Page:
Clare Connor recalls ‘fairytale’ creation of Women’s Ashes trophy 25 years ago
Former England captain Clare Connor said the creation of the Women’s Ashes trophy was “like a fairytale” as Lord’s prepares to celebrate the 25th anniversary of the event.
The Ashes were created by burning bats signed by both England and Australia teams along with a copy of the Women’s Cricket Association rulebook in the Harris Garden at Lord’s in 1998.
It marked a special moment for the current ECB deputy chief executive officer and managing director England Women, who was 21 at the time and remembers the ceremony taking place with the help of a wok grabbed from the MCC kitchen.
“The ceremony was amazing, it was like a little fairytale,” Connor told the PA news agency.
“They built like a makeshift set of bricks in a square raised like a foot off the ground and we were in the Harris Garden with the teams on both sides.
“They got a wok from the MCC kitchen and the Ashes were created from the burning of the old Women’s Cricket Association rule book and miniature bats signed on both sides by Australia and England, so I was one of those signatures.
“There was some other bits of flammable stuff put in there to get it going and there was a little fire.
“The end result was a handful of ashes that then got housed in a really simple, humble, smallish size of a cricket ball trophy.”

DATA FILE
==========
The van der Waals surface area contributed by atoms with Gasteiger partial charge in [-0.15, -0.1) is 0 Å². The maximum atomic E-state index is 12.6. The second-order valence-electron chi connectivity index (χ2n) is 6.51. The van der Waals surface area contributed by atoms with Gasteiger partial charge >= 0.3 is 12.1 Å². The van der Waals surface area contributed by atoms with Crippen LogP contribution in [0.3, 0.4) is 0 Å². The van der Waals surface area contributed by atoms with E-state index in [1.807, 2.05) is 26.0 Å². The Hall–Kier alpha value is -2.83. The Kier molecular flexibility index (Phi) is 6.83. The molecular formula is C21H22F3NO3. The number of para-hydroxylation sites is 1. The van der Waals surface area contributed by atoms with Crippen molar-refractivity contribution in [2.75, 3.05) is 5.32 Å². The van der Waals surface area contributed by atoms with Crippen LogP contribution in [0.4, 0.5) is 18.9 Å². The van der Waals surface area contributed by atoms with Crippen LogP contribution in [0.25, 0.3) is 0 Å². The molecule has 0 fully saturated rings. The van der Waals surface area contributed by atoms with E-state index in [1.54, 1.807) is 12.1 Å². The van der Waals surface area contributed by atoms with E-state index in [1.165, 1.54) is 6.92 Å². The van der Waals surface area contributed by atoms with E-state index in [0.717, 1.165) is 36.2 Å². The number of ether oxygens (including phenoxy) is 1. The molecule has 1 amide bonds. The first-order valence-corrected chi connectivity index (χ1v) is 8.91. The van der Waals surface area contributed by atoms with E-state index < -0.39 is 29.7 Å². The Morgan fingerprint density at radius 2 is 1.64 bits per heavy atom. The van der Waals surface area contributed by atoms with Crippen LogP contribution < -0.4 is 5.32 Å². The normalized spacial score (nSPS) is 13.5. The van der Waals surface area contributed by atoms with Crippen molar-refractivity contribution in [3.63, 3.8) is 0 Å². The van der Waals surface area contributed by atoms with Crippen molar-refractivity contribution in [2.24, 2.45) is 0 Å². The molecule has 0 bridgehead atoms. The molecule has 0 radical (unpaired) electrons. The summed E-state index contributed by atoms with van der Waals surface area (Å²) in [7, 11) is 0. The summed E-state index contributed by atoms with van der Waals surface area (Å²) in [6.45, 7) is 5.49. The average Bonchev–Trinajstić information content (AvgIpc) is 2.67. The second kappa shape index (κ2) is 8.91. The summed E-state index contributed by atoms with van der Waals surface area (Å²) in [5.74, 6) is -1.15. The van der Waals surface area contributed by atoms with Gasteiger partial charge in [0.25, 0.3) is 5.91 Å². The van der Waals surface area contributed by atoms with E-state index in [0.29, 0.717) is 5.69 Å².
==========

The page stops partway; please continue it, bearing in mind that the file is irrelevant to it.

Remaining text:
The trophy remained intact up until the introduction of the multi-format Ashes series in 2013, but the ball can still be seen inside the new award.
Lord’s will celebrate the 25th anniversary of its creation on Saturday ahead of England’s final T20 clash against Australia.
A range of guests, including some of those involved in the original ceremony, will be in attendance for the unveiling of a plaque by MCC president Stephen Fry at the Harris Garden.
“It was still unbelievably special and wonderful for us back then to be part of Ashes cricket,” said Connor, who believes women’s cricket has come a long way in 25 years.
“To be writing our names in a little piece of women’s cricket history through the creation of that trophy and our own sort of burning, creating our own physical ashes because we didn’t have any.
“There’s something really poignant about that looking back.
“Compare that day in summer of 1998 with Saturday in the summer of 2023 and they’re almost unrecognisable sports really.”
Saturday’s match is being held in partnership with the MCC Foundation in tribute to its ongoing work to promote women and girls’ cricket, reaching thousands each year as part of its cricket projects.
England kept the Women’s Ashes alive with a thrilling three-run victory at the Oval on Wednesday night to tie the T20 contests.
However, they still trail 6-2 in the series and, with three ODI matches to come, the hosts need to win their remaining games to stand a chance of reclaiming the trophy.
Connor, who won the 2005 Ashes, added: “If the crowd on Saturday get to experience what anybody has experienced so far this week at Edgbaston and the Oval then we’re all in for such a treat and another inspiring occasion.”
Tickets for the England v Australia Metro Bank Women’s T20 international at Lord’s are available from lords.org